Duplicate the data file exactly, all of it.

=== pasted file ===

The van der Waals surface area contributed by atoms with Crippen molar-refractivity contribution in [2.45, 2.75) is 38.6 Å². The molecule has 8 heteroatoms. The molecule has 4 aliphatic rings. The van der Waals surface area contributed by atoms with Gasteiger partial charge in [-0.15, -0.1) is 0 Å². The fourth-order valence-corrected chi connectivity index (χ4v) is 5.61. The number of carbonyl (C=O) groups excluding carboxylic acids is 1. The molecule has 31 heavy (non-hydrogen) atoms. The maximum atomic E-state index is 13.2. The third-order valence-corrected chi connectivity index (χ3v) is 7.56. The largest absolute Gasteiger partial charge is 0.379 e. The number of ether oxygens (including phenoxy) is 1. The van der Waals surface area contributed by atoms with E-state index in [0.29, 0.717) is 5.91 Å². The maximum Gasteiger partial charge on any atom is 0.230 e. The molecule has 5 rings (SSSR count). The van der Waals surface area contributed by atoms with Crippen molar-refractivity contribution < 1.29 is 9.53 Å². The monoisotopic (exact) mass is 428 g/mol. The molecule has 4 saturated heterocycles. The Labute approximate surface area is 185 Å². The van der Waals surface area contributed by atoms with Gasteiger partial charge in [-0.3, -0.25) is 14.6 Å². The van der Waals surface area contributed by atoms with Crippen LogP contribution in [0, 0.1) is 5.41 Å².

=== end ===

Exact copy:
The van der Waals surface area contributed by atoms with Crippen molar-refractivity contribution in [2.45, 2.75) is 38.6 Å². The molecule has 8 heteroatoms. The molecule has 4 aliphatic rings. The van der Waals surface area contributed by atoms with Gasteiger partial charge in [-0.15, -0.1) is 0 Å². The fourth-order valence-corrected chi connectivity index (χ4v) is 5.61. The number of carbonyl (C=O) groups excluding carboxylic acids is 1. The molecule has 31 heavy (non-hydrogen) atoms. The maximum atomic E-state index is 13.2. The third-order valence-corrected chi connectivity index (χ3v) is 7.56. The largest absolute Gasteiger partial charge is 0.379 e. The number of ether oxygens (including phenoxy) is 1. The van der Waals surface area contributed by atoms with E-state index in [0.29, 0.717) is 5.91 Å². The maximum Gasteiger partial charge on any atom is 0.230 e. The molecule has 5 rings (SSSR count). The van der Waals surface area contributed by atoms with Crippen molar-refractivity contribution < 1.29 is 9.53 Å². The monoisotopic (exact) mass is 428 g/mol. The molecule has 4 saturated heterocycles. The Labute approximate surface area is 185 Å². The van der Waals surface area contributed by atoms with Gasteiger partial charge in [-0.3, -0.25) is 14.6 Å². The van der Waals surface area contributed by atoms with Crippen LogP contribution in [0, 0.1) is 5.41 Å².